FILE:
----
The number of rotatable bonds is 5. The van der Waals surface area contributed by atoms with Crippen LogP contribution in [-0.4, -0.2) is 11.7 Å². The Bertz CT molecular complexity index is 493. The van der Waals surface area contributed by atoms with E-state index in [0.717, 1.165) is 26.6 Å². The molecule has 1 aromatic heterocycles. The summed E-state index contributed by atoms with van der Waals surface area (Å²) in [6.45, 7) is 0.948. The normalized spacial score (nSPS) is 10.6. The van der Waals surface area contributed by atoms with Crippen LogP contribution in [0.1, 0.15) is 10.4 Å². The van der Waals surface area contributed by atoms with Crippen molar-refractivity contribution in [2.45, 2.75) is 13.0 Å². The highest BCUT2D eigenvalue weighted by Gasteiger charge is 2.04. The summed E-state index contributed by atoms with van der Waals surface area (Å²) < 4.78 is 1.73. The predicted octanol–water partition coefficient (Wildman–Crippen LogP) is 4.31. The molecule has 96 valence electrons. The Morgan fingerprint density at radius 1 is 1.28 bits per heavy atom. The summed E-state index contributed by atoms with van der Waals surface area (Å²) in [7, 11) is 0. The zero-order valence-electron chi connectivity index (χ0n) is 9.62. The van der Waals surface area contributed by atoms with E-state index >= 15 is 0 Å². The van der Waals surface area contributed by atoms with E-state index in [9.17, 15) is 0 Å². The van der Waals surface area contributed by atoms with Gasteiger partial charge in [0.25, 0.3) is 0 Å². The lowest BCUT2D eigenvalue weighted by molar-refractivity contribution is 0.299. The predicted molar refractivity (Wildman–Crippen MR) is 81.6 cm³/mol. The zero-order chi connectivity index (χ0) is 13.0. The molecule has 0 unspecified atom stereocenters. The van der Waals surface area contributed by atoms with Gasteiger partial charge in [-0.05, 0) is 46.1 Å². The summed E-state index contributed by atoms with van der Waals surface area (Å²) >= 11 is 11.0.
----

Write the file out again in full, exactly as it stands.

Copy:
The number of rotatable bonds is 5. The van der Waals surface area contributed by atoms with Crippen LogP contribution in [-0.4, -0.2) is 11.7 Å². The Bertz CT molecular complexity index is 493. The van der Waals surface area contributed by atoms with E-state index in [0.717, 1.165) is 26.6 Å². The molecule has 1 aromatic heterocycles. The summed E-state index contributed by atoms with van der Waals surface area (Å²) in [6.45, 7) is 0.948. The normalized spacial score (nSPS) is 10.6. The van der Waals surface area contributed by atoms with Crippen LogP contribution in [0.1, 0.15) is 10.4 Å². The van der Waals surface area contributed by atoms with Crippen molar-refractivity contribution in [2.45, 2.75) is 13.0 Å². The highest BCUT2D eigenvalue weighted by Gasteiger charge is 2.04. The summed E-state index contributed by atoms with van der Waals surface area (Å²) < 4.78 is 1.73. The predicted octanol–water partition coefficient (Wildman–Crippen LogP) is 4.31. The molecule has 96 valence electrons. The Morgan fingerprint density at radius 1 is 1.28 bits per heavy atom. The summed E-state index contributed by atoms with van der Waals surface area (Å²) in [7, 11) is 0. The zero-order valence-electron chi connectivity index (χ0n) is 9.62. The van der Waals surface area contributed by atoms with E-state index >= 15 is 0 Å². The van der Waals surface area contributed by atoms with E-state index in [9.17, 15) is 0 Å². The van der Waals surface area contributed by atoms with Gasteiger partial charge in [0.25, 0.3) is 0 Å². The lowest BCUT2D eigenvalue weighted by molar-refractivity contribution is 0.299. The predicted molar refractivity (Wildman–Crippen MR) is 81.6 cm³/mol. The zero-order chi connectivity index (χ0) is 13.0. The molecule has 0 unspecified atom stereocenters. The van der Waals surface area contributed by atoms with Gasteiger partial charge in [-0.05, 0) is 46.1 Å². The summed E-state index contributed by atoms with van der Waals surface area (Å²) >= 11 is 11.0.